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July

As sales people, do we ever feel that the messaging we get from marketing doesn’t quite have the punch that we need to have a really great sales conversation?   If you’re from sales, the typical answer is YES!  If you’re from marketing, the challenge and frustration is that the messaging is created after making sure it reflects the product or service accurately, takes industry trends into account, and can tell a strong, repeatable story.

So marketing keeps pushing the message via lots of content and sales tools, and sales keeps changing it up to find something that sticks.

 

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Did you ever feel like you were trapped in your

company’s value proposition and couldn’t get out? 

 

Given that the majority of value propositions are primarily focused on communicating the features and benefits of the product or service, it’s no wonder that it feels like you’re trapped in there! I was a product manager for several years, graced with the “dog product line” of the company, or as I liked to call it, “the little product line that could.” It was a great experience – hard, frustrating, challenging  – but it taught me two things that are very very important.

 

  1. The product’s features and benefits were not enough to convince our sales people that it was worth their time, and their customers’ time. (And yes, I did use the possessive “their” before the word customer.)
  1. The prospects and customers were more interested in how it would help them directly or solve their problems or issues – than they were in the newest features and benefits. Given this product was subscription-based, I had to sell both new, as well as drive renewal sales. Telling them what the product “is” wasn’t enough – they wanted to talk about what the product “does” for them – how it changes their business or improves their results, how it impacted them positively.

 

Turning the Value Proposition Outside-In

Needless to say, as a classically trained marketing person, I was focused on identifying likely targets for my product, crafting a message that I thought would interest them, and pushing it out there.  My focus was on my product – first and foremost.  I was looking at things purely from an inside-out approach and my value proposition and messaging clearly reflected that.  I led with the product, talked about the product, pushed the product, sent samples of the product, talked to the sales people about the product, and on, and on, and on.  I can tell you that “the little product line that could” was seriously huffing and puffing up the hill with this approach.

So I needed to figure out another way since the product line wasn’t growing, and it was getting harder to stay even.  What didn’t I know that was potentially contributing to the challenge of selling this?  I went individually to all of my audiences and asked them a key question:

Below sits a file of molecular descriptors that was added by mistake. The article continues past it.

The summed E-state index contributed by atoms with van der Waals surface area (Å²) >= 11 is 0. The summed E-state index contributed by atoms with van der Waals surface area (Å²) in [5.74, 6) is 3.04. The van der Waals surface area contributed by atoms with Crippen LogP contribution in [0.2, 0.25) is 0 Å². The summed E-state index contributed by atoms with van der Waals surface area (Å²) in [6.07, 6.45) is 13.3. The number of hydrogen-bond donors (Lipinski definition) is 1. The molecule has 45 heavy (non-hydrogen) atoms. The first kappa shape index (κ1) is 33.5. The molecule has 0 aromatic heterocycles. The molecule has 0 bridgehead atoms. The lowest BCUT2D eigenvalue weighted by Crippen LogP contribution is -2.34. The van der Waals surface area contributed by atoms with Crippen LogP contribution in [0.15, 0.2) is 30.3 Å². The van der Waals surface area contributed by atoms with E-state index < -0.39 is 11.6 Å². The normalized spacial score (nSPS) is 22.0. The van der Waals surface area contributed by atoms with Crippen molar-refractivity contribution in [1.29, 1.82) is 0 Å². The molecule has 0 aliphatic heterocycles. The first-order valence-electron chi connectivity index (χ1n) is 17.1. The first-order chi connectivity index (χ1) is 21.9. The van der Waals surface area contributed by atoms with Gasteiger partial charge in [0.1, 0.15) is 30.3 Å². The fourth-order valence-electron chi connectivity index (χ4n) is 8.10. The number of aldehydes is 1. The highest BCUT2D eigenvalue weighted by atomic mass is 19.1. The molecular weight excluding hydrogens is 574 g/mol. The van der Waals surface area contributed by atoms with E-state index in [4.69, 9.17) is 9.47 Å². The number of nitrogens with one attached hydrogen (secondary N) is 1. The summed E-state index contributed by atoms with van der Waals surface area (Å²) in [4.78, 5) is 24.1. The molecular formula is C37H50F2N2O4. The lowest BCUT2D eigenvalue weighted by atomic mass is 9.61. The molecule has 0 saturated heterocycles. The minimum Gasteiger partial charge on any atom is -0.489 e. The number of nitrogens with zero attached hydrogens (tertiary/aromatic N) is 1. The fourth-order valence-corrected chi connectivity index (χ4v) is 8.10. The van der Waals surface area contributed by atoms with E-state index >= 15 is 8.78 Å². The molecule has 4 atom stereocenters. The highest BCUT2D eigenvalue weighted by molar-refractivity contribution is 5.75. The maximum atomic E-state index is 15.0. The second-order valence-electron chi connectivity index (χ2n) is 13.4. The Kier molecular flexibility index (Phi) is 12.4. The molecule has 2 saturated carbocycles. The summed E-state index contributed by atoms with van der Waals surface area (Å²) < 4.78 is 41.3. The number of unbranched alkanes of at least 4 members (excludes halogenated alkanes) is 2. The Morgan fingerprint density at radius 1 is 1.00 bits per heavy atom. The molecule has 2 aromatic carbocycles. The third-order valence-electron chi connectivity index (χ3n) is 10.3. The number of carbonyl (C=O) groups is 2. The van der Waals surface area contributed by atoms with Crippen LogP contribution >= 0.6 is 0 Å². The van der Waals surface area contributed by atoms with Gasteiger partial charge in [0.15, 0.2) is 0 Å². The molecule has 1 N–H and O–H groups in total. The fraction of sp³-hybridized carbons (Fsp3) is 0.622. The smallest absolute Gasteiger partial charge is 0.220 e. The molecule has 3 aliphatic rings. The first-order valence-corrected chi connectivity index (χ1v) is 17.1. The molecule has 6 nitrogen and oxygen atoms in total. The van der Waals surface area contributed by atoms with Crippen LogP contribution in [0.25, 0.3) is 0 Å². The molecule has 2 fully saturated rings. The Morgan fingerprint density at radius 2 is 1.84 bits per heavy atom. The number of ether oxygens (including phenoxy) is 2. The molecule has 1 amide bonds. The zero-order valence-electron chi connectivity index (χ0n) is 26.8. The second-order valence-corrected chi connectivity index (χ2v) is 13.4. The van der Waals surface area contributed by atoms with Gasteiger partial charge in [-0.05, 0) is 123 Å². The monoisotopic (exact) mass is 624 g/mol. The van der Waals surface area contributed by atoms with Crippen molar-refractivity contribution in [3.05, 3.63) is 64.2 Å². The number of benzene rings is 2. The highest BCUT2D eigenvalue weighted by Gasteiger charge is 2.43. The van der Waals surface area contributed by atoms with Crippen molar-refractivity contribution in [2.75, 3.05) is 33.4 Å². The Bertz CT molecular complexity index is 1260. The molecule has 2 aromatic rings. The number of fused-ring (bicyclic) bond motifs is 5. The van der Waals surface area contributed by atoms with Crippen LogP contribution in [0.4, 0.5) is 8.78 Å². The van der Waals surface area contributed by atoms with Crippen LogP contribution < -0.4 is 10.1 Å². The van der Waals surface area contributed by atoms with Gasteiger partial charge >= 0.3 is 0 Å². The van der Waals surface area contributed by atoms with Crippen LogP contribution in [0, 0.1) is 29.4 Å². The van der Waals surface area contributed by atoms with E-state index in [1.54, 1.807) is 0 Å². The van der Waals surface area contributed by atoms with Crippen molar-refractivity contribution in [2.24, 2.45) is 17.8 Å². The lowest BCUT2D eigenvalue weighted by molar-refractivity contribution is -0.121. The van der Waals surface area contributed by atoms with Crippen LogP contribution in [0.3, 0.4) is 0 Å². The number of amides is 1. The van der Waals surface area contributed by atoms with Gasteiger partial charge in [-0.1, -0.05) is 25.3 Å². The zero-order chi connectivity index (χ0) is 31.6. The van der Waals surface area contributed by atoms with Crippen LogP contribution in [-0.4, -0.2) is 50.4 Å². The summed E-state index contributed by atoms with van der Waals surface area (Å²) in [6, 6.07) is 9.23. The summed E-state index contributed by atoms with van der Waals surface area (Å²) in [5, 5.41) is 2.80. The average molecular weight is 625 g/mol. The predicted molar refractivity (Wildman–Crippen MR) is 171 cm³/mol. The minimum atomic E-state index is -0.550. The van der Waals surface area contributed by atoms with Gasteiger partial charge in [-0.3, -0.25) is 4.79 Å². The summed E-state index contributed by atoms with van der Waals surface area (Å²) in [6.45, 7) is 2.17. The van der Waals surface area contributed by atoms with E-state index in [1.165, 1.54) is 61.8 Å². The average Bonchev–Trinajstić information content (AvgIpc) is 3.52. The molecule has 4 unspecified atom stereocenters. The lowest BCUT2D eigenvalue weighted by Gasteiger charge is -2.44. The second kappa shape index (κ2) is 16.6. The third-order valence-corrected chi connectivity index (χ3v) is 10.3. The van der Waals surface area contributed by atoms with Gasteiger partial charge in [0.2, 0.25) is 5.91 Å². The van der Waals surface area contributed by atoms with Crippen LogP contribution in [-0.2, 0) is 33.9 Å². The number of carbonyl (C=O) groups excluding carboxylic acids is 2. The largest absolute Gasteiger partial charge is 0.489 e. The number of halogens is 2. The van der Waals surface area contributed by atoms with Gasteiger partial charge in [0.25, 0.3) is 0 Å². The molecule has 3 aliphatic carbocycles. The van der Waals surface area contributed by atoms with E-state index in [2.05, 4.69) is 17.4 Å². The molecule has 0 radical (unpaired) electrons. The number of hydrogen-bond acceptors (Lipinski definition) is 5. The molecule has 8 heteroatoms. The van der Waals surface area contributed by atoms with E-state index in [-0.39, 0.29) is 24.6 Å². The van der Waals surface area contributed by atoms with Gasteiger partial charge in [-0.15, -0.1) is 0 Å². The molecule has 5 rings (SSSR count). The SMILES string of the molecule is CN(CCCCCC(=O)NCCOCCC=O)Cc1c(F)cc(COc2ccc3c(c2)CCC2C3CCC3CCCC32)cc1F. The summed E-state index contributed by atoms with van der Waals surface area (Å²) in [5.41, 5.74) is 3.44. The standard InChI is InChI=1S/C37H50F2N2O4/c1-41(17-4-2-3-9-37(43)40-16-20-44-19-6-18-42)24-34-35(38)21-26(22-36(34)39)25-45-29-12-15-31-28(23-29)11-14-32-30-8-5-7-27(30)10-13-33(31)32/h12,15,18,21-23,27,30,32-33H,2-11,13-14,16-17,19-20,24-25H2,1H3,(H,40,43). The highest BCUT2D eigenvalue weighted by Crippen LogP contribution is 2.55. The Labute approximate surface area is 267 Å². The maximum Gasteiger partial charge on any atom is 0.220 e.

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Surprisingly enough, the answers from all three were almost the same.

Sales wanted to understand what challenge, goal or problem the product addressed, and be able to communicate how the product solved or addressed it – in customer language.  Some examples of how other firms were using it would also help out a lot to paint the picture.

Prospects wanted to understand what challenge, goal or problem the product addressed, did it match up to their own needs, and how to use the product to accomplish it.

Customers wanted to understand how the product was still relevant to their needs, and if there were any upgrades or changes, how that would impact how they used the product currently.

 

The answer was that I had to take my product value proposition and turn it OUTSIDE-IN, creating one that entirely focused on the external point-of-view as it related to my target audience’s needs, experience, goals, challenges.  By doing that, I met all of my three audiences’ requirements for a value proposition that actually was relevant and meant enough to them for consideration and evaluation of my offer.  My sales people gained an understanding of the product that dispelled a number of misconceptions about what the product could do, and how it was being used by happy customers.   Their misconceptions were a clear barrier to taking the product on – and I wasn’t even aware of it up to that point!

At the end of the day – turning value propositions, and the sales messaging that goes with them, outside-in is all about buyer relevance.  If you can develop a strong and clear message that is relevant to your buyer, it will also get your seller’s attention too.  If you feel like your message isn’t getting the traction you want, consider going outside!

Want to find out more about what buyers need in value propositions to make them worth their consideration? Download the infographic HERE.

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